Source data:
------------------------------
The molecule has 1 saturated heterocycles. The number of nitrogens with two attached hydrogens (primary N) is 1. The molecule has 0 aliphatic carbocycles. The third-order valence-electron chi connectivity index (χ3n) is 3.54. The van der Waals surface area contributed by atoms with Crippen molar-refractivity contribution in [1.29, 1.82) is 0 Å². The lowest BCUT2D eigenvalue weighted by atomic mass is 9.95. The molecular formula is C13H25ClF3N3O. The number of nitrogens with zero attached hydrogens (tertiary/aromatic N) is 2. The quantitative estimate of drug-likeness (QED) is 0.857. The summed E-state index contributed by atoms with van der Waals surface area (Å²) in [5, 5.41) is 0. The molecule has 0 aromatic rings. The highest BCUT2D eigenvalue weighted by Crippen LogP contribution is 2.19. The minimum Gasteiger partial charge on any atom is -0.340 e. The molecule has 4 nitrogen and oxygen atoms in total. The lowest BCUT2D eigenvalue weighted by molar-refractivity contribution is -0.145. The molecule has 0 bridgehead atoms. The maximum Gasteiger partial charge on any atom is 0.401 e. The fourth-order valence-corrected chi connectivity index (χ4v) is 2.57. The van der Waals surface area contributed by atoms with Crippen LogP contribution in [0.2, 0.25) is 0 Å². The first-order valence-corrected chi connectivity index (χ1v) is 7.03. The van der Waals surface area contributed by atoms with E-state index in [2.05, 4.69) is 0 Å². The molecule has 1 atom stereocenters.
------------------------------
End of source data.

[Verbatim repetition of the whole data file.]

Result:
The molecule has 1 saturated heterocycles. The number of nitrogens with two attached hydrogens (primary N) is 1. The molecule has 0 aliphatic carbocycles. The third-order valence-electron chi connectivity index (χ3n) is 3.54. The van der Waals surface area contributed by atoms with Crippen molar-refractivity contribution in [1.29, 1.82) is 0 Å². The lowest BCUT2D eigenvalue weighted by atomic mass is 9.95. The molecular formula is C13H25ClF3N3O. The number of nitrogens with zero attached hydrogens (tertiary/aromatic N) is 2. The quantitative estimate of drug-likeness (QED) is 0.857. The summed E-state index contributed by atoms with van der Waals surface area (Å²) in [5, 5.41) is 0. The molecule has 0 aromatic rings. The highest BCUT2D eigenvalue weighted by Crippen LogP contribution is 2.19. The minimum Gasteiger partial charge on any atom is -0.340 e. The molecule has 4 nitrogen and oxygen atoms in total. The lowest BCUT2D eigenvalue weighted by molar-refractivity contribution is -0.145. The molecule has 0 bridgehead atoms. The maximum Gasteiger partial charge on any atom is 0.401 e. The fourth-order valence-corrected chi connectivity index (χ4v) is 2.57. The van der Waals surface area contributed by atoms with Crippen LogP contribution in [0.2, 0.25) is 0 Å². The first-order valence-corrected chi connectivity index (χ1v) is 7.03. The van der Waals surface area contributed by atoms with E-state index in [2.05, 4.69) is 0 Å². The molecule has 1 atom stereocenters.